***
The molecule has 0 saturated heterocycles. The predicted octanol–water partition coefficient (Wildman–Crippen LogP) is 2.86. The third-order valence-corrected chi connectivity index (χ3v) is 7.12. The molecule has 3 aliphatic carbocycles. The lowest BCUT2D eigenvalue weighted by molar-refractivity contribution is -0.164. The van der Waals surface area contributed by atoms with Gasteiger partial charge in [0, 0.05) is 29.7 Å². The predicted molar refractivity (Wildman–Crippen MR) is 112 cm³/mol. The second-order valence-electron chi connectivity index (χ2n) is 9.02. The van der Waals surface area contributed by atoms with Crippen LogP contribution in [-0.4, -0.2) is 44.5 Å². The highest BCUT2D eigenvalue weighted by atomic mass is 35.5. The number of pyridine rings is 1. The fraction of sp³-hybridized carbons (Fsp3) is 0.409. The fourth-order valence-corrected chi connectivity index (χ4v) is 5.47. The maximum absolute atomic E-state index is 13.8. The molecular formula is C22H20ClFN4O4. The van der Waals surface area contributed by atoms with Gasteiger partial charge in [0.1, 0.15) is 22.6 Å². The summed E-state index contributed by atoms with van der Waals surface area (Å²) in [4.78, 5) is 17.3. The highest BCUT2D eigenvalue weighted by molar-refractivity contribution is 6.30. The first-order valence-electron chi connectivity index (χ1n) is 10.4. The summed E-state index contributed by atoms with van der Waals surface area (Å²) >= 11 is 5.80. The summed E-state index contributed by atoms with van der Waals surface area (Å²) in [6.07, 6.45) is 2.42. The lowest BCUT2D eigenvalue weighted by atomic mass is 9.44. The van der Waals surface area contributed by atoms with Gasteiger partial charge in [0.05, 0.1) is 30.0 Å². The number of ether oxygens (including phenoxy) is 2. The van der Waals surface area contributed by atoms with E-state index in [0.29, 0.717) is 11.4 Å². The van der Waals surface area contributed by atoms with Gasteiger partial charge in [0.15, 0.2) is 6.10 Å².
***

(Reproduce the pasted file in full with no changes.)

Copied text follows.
The molecule has 0 saturated heterocycles. The predicted octanol–water partition coefficient (Wildman–Crippen LogP) is 2.86. The third-order valence-corrected chi connectivity index (χ3v) is 7.12. The molecule has 3 aliphatic carbocycles. The lowest BCUT2D eigenvalue weighted by molar-refractivity contribution is -0.164. The van der Waals surface area contributed by atoms with Gasteiger partial charge in [0, 0.05) is 29.7 Å². The predicted molar refractivity (Wildman–Crippen MR) is 112 cm³/mol. The second-order valence-electron chi connectivity index (χ2n) is 9.02. The van der Waals surface area contributed by atoms with Crippen LogP contribution in [-0.4, -0.2) is 44.5 Å². The highest BCUT2D eigenvalue weighted by atomic mass is 35.5. The number of pyridine rings is 1. The fraction of sp³-hybridized carbons (Fsp3) is 0.409. The fourth-order valence-corrected chi connectivity index (χ4v) is 5.47. The maximum absolute atomic E-state index is 13.8. The molecular formula is C22H20ClFN4O4. The van der Waals surface area contributed by atoms with Gasteiger partial charge in [0.1, 0.15) is 22.6 Å². The summed E-state index contributed by atoms with van der Waals surface area (Å²) in [4.78, 5) is 17.3. The highest BCUT2D eigenvalue weighted by molar-refractivity contribution is 6.30. The first-order valence-electron chi connectivity index (χ1n) is 10.4. The summed E-state index contributed by atoms with van der Waals surface area (Å²) >= 11 is 5.80. The summed E-state index contributed by atoms with van der Waals surface area (Å²) in [6.07, 6.45) is 2.42. The lowest BCUT2D eigenvalue weighted by atomic mass is 9.44. The van der Waals surface area contributed by atoms with Gasteiger partial charge in [0.05, 0.1) is 30.0 Å². The number of ether oxygens (including phenoxy) is 2. The van der Waals surface area contributed by atoms with E-state index in [0.29, 0.717) is 11.4 Å². The van der Waals surface area contributed by atoms with Gasteiger partial charge in [0.15, 0.2) is 6.10 Å².